On 3 July, Prime Minister Narendra Modi reached Nimu, Ladakh. Nimu, on the banks of the Indus River, is about 30 kms west of Leh, the headquarters of the Indian Army’s 14 Corps.
Later, the PM moved to the HQ of 14 Corps, where he was briefed on the remaining issues, and also addressed the troops in a rousing speech.
This surprise visit of Prime Minister Modi to Ladakh is quite reminiscent of the way former US President Obama visited Afghanistan to meet US troops embroiled in the fight there.
It also needs to be seen in light of the adage – that wars, started by politicians and fought by soldiers, are sustained by public opinion. In a democracy and volunteer armed forces, public opinion is particularly vital – soldiers, who must fight till the very end, need moral assurances, ethical justification and motivation, that their cause is just and worthy – and that their country-people and government backs them fully.
Modi’s visit, therefore, sends out a clear ‘message’ – that the apex leadership understands the seriousness of the situation and stands with the armed forces. His mingling with the troops on the ground strengthens their resolve. That said, at the strategic level, the PM’s visit merits examination from three aspects, namely, diplomacy, internal messaging, and external messaging.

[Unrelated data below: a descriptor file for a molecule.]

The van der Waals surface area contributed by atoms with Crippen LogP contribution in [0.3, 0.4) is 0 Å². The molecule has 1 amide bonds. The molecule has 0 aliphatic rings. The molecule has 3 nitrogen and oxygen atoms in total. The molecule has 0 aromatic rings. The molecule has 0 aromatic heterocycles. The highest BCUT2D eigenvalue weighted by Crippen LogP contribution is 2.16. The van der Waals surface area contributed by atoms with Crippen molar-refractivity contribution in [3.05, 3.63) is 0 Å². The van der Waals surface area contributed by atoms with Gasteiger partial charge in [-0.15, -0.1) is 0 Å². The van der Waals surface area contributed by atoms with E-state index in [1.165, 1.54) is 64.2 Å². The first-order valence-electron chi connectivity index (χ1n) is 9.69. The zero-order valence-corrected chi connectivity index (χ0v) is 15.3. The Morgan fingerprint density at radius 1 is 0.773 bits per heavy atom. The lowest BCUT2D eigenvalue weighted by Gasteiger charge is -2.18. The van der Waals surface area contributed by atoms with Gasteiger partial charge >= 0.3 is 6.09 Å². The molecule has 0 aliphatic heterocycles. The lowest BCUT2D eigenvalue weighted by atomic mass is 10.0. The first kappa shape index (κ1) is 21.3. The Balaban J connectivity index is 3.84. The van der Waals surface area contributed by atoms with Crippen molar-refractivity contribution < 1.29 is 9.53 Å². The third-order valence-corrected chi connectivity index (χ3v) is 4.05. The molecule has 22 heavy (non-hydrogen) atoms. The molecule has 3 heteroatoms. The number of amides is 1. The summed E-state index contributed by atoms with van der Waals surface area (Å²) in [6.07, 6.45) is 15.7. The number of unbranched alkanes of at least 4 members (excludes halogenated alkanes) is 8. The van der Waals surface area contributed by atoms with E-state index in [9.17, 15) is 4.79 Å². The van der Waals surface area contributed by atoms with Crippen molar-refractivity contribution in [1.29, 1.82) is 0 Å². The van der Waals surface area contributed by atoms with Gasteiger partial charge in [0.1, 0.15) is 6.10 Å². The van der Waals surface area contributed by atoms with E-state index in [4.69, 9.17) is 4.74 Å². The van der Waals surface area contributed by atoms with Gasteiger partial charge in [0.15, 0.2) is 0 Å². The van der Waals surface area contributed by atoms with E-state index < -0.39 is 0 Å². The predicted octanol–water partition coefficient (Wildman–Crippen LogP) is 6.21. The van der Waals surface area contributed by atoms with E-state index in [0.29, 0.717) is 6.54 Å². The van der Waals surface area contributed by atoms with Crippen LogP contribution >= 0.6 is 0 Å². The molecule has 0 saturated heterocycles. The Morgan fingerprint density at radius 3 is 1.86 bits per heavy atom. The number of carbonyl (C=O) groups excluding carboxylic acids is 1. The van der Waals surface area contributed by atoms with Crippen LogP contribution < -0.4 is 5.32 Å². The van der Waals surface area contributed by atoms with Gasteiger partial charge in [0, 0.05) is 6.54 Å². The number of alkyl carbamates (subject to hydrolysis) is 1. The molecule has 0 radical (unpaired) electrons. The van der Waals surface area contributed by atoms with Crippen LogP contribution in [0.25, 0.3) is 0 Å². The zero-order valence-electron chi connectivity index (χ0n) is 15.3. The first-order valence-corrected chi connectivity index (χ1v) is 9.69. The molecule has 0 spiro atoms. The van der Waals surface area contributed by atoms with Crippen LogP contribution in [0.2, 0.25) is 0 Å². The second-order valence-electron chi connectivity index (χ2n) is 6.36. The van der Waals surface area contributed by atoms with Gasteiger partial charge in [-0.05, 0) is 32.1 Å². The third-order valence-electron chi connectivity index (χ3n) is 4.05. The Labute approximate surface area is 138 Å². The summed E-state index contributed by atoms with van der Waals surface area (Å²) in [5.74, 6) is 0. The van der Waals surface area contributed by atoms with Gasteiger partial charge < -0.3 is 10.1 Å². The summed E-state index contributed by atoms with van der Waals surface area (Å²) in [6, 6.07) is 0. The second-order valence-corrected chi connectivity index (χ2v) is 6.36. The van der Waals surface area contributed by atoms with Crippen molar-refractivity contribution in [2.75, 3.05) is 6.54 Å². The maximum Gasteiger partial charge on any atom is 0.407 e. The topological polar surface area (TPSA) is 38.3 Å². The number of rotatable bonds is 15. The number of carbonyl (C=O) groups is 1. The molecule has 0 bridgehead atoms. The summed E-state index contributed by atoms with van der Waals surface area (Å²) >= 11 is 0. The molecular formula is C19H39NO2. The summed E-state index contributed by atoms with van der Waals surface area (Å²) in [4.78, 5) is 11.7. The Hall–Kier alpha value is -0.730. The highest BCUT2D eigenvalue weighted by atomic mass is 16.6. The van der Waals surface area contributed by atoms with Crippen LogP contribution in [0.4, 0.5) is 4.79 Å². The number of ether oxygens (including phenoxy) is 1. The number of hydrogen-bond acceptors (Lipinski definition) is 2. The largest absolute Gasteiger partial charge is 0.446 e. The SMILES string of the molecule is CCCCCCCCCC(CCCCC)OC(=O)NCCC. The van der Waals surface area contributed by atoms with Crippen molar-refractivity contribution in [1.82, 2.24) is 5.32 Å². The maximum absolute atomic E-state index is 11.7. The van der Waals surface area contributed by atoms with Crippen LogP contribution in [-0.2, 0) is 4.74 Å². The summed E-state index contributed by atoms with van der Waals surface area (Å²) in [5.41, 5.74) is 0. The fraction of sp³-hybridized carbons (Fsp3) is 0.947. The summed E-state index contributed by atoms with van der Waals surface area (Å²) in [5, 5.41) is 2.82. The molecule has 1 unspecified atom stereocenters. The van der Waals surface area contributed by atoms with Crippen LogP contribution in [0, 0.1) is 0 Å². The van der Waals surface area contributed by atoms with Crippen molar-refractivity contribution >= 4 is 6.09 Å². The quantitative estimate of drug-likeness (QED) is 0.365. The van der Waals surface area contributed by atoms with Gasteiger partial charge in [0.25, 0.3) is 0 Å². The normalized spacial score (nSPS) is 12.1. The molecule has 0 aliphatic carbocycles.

‘True Diplomacy Is Conducted Quietly’
China’s Western Highway (G-219 and G-3012), from Lhasa to Kashgar, passes through Aksai Chin. For China, this entire highway is a crucial link between Yunnan-Tibet and it’s outlying, restive region of Xinjiang Uighur Autonomous Region (XUAR). From Kashgar, the highway continues to Khunjerab Pass (on the Northern Areas/POK-China border), after which it becomes the Karakoram Highway, an indispensable component of the China Pakistan Economic Corridor (CPEC).
From Lhasa, the G-219 Highway runs almost parallel to the Line of Actual Control (LAC) including in Aksai Chin.
It does, therefore, seem that China construed the re-classification of J&K and Ladakh, India’s completion of the Durbuk-Shyok-Daulat Beg Oldie (DSDBO) Road (which improved our access to Sub-Sector North), and Home Minister Amit Shah’s statement in Parliament in 2019 (laying claim to the whole of Aksai Chin) as direct threats – to the G-219 Highway, China’s access to XUAR, and to the CPEC corridor.
The PM, on the other hand, has maintained a nuanced, dignified silence on the issue, thereby giving an opportunity to diplomats and military officials to try and resolve the issue without escalating to a shooting match. True diplomacy, as opposed to ‘gun-boat diplomacy’, is best conducted quietly, and away from the public and media glare.